Baseball's all-time best characters
In his first season as Red Sox manager, Valentine called the famous Derek Jeter "flip play" unnecessary and agreed to have a weekly appearance on a New York radio station. He is probably known best for being ejected from a 1999 game with the Mets and returning to the dugout wearing a fake moustache as a disguise. He also claims he invented the wrap sandwich.
Known as The Spaceman, and no nickname has fit better. Proudly counter-culture while pitching, he still hasn't stopped. He honored the occasion of his Red Sox Hall of Fame induction by trashing team management for trading Manny Ramirez.
The Mad Hungarian tried to intimidate batters with a Fu Manchu mustache, long hair and a silver ring he called "The Gypsy Rose of Death." And don't forget the glare ... and the stomping.
A high-wire act as a reliever, the Wild Thing never shied away from a question or challenge. "I was always told when you are not good-looking, you better be funny," Williams says.
A slick-fielding shortstop, he's been even more entertaining as the manager of the White Sox. He's picked fights with sportswriters, former players like Magglio Ordonez ("he has an enemy; now he has a big one") and icons like Alex Rodriguez ("he's not a Dominican!).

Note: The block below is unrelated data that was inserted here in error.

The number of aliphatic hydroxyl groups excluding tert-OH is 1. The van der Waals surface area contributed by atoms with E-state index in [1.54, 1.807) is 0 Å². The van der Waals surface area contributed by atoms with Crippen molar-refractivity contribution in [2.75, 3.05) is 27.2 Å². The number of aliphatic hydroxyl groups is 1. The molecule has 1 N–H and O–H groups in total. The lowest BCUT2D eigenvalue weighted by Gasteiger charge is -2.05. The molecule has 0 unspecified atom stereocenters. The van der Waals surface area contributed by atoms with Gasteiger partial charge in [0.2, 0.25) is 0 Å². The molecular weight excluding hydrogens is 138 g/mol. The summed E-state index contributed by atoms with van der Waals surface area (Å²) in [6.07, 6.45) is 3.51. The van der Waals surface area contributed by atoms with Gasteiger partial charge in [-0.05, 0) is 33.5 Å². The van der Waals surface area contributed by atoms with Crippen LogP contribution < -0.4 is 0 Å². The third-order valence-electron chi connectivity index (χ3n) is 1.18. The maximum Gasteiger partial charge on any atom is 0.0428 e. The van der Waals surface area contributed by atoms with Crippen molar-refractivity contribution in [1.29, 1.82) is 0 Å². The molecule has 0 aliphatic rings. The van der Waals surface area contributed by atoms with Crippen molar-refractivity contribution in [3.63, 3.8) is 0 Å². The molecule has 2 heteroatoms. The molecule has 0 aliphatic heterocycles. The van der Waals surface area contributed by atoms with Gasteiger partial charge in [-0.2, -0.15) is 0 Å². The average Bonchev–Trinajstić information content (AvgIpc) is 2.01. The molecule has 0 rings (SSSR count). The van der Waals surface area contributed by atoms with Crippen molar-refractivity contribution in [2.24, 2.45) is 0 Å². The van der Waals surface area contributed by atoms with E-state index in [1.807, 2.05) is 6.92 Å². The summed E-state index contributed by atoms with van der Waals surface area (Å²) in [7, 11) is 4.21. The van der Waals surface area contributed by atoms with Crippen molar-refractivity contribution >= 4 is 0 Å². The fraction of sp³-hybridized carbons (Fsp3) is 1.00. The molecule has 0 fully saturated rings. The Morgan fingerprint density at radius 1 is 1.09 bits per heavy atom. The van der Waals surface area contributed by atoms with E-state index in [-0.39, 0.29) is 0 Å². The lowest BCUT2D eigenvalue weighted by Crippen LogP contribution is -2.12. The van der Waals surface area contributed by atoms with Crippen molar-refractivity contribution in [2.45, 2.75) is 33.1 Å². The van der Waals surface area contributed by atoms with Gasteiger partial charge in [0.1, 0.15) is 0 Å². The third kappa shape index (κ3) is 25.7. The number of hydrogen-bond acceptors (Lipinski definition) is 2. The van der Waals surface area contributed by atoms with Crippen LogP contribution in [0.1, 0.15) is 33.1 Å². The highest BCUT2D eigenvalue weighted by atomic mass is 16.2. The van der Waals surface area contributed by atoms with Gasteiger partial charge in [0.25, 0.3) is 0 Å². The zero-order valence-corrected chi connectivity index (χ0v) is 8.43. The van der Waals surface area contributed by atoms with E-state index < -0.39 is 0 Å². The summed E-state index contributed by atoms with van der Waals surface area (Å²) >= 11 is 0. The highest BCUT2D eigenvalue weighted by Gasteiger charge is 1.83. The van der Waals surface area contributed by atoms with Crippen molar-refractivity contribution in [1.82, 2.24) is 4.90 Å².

The gifted-yet-flighty shortstop had a different way of looking at things. He once showed up late to spring training, explaining to his Mariners bosses that he had visa problems. Only problem was Quinones was from Puerto Rico, and didn't need such a document. He also once told Mariners president Chuck Armstrong that he was "so good, that I don't need to play every day."
The author of the book, "I Ain't An Athlete, Lady," he somehow hit .300 for his career with one of the worst bodies in professional sports history. And he was never afraid to laugh at himself.
The utility infielder earned the name "Psycho," in part for such stunts as dropping his pants to brush off his shirttail after sliding into first base during a nationally televised game.
The all-time stolen base king, and an unmatched leadoff hitter, he referred to himself in the third person and was blissfully unaware of any people around him. When told that Mets hitting coach Tom Robson had been fired, he said, "Who's he?"
One of the great right-handed hitters in history, and perhaps the most eccentric player of the modern era. "Manny being Manny" means trade demands, disappearances into the Green Monster and a water bottle in his back pocket.
He grew up in Mississippi, where beer is called oil. Hence the name "Oil Can." He became a pitching star for a brief time in Boston for his colorful mound antics. Now he wants to emulate his idol Satchel Paige, and pitch in his late 40s.
The southpaw pitcher was one of the leading pool hustlers and womanizers of his day, dating Ann-Margret and marrying (and divorcing) a Playboy playmate.
The Yankees centerfielder once said that he, George Steinbrenner and Billy Martin were "two of a kind." Rivers, who also once said his goal was to "stay injury-prone," was one of a kind.
The Yankees catcher claimed that "I didn't really say everything I said," but the record shows that he said more amusing things than anyone else. Like, "if the fans don't come out to the ballpark, you can't stop them."